One of the key debates, at least as far as the platform was concerned was the debate on whether to freeze the subscriptions again. The CEC had made their task harder by deciding to reduce the branch capitation payments. Until earlier this year, branches by rule, retained 10% of the membership fees paid by their members. The CEC implemented a 25% cut to these payments.

They proposed a special report confirming their actions and amending the rule to permit this to occur. The initial agenda had 19 motions critical either of the adjustment, or of the way it had been done and one in favour; it had seven motions calling for alternative subscription fee structures. By the time of the debate, the only survivors were the motion supporting the CEC, one removing regional committee discretion, one postponing it to later in the year and one criticising the way in which the CEC had behaved.

The debate took most of Wednesday afternoon. In the GMB, the senior full timer, and the only full timer with a whole union mandate is called the General Secretary & Treasurer. Gary Smith, for it is he, introduced the Finance report and then moved the Accounts. In moving the accounts, he made the following statement,

… we lost our way,  … there was far too much focus and spending on things like politics. There was little control over credit card expenditure and a culture based on licence and entitlement and a waste was allowed to sit; there was a lack of transparency and honesty in the challenges we face in our legal services and when questions were raised people were shot down

Gary Smith at GMB22

After moving the financial report, Gary also moved the CEC paper on subs and the rule change. There’s more in that speech but highlights we should remember include his threat to present Congress with an emergency motion to increase fees if the CEC position was rejected. He provided examples where branches were claiming more than 10% and spending it all on honouraria; also a new building was commissioned for Northern region while its membership was declining.  Hidden in this speech and the accounts is the unquantified risk of more payments to Unionline.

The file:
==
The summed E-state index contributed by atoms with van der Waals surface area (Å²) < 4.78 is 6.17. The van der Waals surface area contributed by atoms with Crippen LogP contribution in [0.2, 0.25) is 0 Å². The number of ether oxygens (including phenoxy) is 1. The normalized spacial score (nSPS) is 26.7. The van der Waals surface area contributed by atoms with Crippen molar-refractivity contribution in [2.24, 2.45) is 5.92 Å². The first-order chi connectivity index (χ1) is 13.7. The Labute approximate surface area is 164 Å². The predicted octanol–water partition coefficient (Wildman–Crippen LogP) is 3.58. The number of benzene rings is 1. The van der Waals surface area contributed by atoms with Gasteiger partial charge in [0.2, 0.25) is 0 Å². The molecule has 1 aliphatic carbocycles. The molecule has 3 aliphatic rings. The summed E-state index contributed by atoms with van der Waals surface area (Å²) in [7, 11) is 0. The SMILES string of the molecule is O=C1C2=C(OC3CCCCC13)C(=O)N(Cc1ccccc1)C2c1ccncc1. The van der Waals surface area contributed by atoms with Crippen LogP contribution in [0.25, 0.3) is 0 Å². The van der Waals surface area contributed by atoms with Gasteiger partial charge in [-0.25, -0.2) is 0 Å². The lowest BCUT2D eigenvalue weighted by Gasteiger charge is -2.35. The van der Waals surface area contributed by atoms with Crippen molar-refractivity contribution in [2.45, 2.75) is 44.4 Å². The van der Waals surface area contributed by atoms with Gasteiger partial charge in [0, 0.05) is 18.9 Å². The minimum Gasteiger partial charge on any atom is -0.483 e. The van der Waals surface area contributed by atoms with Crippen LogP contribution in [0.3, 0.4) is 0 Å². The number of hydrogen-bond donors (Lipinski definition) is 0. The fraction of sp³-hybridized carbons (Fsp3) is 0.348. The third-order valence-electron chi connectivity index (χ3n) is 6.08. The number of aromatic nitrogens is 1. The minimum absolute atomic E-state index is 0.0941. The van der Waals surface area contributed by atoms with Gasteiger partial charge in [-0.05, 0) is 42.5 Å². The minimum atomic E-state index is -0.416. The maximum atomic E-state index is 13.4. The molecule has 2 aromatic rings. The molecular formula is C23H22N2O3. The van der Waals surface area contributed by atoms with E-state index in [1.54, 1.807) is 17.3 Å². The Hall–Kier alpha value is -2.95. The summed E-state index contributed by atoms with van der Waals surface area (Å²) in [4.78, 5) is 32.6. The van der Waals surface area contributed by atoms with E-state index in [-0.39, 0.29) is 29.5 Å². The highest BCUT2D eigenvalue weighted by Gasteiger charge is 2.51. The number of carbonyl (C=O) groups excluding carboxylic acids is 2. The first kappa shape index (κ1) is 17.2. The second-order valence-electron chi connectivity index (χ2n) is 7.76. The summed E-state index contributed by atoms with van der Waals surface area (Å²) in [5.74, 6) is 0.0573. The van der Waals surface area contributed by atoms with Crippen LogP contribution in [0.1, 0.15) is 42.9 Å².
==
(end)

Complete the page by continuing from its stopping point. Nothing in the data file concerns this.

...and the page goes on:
Having moved the accounts and report, there was a dreary bunch of speeches supporting the CEC position, reinforcing their calamitous view that the only choice we had was to reduce the commission or increase the fees and highlighting some bad behaviour at branch level, but never at head office. Andy Newman repeated, at length, the fundamentally right-wing argument that the GS mandate, from his election was more important than Congress … and he claims to be a left winger. He also eulogised the wisdom of regional secretaries in supporting activity; he’s obviously not read Monaghan on the historic use of such powers. While I had concluded the paper needed to be passed, many of these self-satisfied speeches and partial truths made me question if I was right.

After the procession of the regions, the debate on the final four motions started. Motion 26 supported the reduction in commission. M27 called for the elimination of regional committee discretion. Motion 33 which called out the rapid implementation and called for branches to receive the withheld Q1 payments was moved very effectively. This was followed by Motion 41, a stronger rebuke for introducing the reduction without permission from Congress. In moving Motion 41, Kevin Flanagan (NW&I, Manchester Central) introduced himself as last time delegate, last time speaker, he argued that the stagnant branch reserves could not have been built up without knowledge of both senior officers in the Union and the NAU. He argued that the implementation without Congress mandate was drawing on the Putin way of reading the rule book.